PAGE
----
Preferably, the intervals providing light-sufficient illumination are optimized in the a manufacturing design stage for a specific photosynthetic filter. This is simply accomplished by varying the revolution rate, i.e., intense and low illumination interval durations, and monitoring oxygen production, nutrient uptake, or biomass production. Oxygen gives a good measure of photosynthesis rate, and thus filtering rate, and is relatively easily determined in real time by the use of polarographic oxygen sensors placed in the receptacle inlet stream and exit stream. This procedure is best performed under non-limiting nutrient conditions. The algal oxygen production rate is determined as the difference between the inlet and exit oxygen concentrations multiplied by the flow rate. Further, the same method is performed to optimize and calibrate control of filtration, for a specific manufactured design, by exactly determining the filtering rate (O2 production) versus the illumination interval ranges over which photosynthetic-sufficient illumination occurs. This procedure allows the optimization of a given design to maximize reductions in size, lighting requirements, heat production, and filtration control. However, this optimization is not necessary to obtain the significant benefits of the invention as taught herein.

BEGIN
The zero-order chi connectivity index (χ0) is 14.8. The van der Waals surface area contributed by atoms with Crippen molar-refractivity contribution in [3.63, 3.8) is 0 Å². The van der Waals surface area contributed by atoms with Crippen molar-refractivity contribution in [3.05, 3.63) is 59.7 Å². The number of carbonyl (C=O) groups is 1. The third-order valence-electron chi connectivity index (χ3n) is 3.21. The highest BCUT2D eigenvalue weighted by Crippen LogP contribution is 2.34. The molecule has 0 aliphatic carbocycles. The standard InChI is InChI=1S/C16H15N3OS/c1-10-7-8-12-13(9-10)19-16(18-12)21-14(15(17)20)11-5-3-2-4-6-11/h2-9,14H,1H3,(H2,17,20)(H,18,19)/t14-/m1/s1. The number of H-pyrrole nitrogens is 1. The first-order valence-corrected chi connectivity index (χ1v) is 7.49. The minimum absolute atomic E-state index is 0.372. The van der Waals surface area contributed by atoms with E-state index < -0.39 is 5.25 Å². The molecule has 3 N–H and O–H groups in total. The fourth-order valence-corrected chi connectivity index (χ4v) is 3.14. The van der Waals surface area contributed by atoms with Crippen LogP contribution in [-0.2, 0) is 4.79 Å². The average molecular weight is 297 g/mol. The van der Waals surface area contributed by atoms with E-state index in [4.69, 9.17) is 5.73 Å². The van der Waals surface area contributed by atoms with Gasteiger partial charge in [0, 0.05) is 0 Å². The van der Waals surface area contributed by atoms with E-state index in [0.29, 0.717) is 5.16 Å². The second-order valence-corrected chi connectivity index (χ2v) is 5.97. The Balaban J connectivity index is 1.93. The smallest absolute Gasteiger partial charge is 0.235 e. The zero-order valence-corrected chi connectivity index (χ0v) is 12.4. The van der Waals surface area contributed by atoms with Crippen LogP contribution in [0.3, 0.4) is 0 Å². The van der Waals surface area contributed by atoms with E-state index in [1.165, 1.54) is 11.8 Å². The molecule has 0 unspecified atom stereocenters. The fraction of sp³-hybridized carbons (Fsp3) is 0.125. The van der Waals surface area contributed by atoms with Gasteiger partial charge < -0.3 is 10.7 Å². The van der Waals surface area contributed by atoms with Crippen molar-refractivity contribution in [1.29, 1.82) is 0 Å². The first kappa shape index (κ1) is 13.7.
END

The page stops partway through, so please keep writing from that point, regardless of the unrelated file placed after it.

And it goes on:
If desired, polarographic electrodes can be built into the inlet and exit ports of the receptacle and in electrical communication with an integrated circuit which performs the optimization procedure automatically by changing the motor RPM and monitoring oxygen changes.